Still feeling pretty confident at this point, they entered the burial chamber (area 7), where the module’s boss monster laid in wait. As they drew near the sarcophagus to get a better look at its hieroglyphics, Kutan Tahkmet, the titular Mummy Priest whose tomb the party were robbing, burst out and started attacking Jora. The module actually boosted the mummy’s stats from what the BFRPG manual lists, giving it darkness, cause fear, hold person, and resist fire spells. I just went with the base mummy stats from the Swords & Wizardry manual instead, figuring that would be challenge enough.
It turns out I was right, because after a few rounds of combat, the characters hadn’t managed to do very much damage to Kutan, but he’d reduced Jora to 0 hit points (unconscious, but stable) and given him a bad case of mummy rot to boot. After Zur’s cure light wounds spell failed to heal Jora, they started making escape plans. Xanders cast a web spell at the mummy, while Zur and Sticky Fingers pulled the comatose fighter to safety. They decided to head back to town to get some help for Jora, which ended up costing them the only treasure they’d found so far: a 600gp set of ruby earrings.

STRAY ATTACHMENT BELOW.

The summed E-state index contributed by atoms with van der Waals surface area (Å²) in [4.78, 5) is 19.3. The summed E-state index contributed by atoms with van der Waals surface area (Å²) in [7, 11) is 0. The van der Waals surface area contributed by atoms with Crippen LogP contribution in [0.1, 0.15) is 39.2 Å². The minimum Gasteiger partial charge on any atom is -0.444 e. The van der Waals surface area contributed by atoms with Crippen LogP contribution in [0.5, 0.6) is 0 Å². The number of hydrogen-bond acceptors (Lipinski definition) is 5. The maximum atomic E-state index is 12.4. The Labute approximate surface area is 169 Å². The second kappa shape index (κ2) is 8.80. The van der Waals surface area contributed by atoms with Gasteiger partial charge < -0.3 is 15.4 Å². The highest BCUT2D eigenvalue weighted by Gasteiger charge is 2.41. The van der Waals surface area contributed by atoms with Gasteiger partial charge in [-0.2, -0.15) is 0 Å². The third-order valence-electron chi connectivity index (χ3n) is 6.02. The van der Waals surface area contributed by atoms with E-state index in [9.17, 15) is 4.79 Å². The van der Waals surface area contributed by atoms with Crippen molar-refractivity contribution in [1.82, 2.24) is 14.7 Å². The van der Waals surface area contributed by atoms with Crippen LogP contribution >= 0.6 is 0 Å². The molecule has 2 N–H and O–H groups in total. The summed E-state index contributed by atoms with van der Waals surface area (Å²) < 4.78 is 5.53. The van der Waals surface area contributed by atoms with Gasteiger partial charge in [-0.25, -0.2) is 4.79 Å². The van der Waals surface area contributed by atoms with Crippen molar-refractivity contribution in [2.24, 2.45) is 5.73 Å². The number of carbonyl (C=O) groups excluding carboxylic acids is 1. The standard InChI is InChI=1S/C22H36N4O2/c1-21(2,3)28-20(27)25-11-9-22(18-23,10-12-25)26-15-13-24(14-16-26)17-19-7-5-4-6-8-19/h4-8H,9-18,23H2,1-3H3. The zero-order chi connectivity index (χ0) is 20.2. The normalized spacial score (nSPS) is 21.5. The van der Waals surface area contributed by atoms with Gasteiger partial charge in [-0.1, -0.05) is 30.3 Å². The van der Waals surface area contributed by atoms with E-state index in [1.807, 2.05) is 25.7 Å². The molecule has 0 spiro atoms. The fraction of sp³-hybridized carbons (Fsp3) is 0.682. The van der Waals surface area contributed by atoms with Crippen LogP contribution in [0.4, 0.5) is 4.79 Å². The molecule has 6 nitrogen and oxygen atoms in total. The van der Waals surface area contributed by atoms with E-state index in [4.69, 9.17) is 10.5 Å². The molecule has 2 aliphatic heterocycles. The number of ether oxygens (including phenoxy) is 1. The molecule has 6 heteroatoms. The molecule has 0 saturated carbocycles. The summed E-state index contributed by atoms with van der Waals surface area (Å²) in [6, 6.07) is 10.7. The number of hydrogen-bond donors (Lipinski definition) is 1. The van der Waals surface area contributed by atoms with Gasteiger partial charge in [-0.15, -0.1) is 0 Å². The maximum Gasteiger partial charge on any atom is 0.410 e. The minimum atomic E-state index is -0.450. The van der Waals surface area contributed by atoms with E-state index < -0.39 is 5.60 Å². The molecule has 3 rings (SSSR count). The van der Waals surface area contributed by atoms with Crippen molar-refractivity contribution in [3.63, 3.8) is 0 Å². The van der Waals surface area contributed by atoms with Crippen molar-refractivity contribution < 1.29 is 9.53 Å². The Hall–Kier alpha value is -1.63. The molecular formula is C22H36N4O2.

When the party returned to the tomb after a couple of days, they found that the bodies of the bandits they had killed had been dragged from the main hall, down the eastern passageway. Scouting ahead, Sticky Fingers saw that the trail turned to the south, into area 8, where he noticed movement in the dark pool from the balcony above. Assuming it was more crocodiles (it wasn’t), and not seeing any obvious treasure, he decided to check to the north instead. In that direction, he saw a lit chamber with a bearded man at an altar, preparing to sacrifice a villager, and surrounded by robed figures.
Since they had the element of surprise, Xanders cast a sleep spell into the ritual chamber from the intersection just north of the pool room, which worked on seven of the twelve robed figures, and then the rest of the party rushed in to battle the remaining acolytes and their leader, Aram. After just a few rounds of combat, Aram was down to just 3 hit points and all of his followers had been slain. He surrendered to the player characters, who bound him with a rope, and were just about to start searching the room when Kutan Tahkmet made his entrance though the secret passage between areas 7 and 9.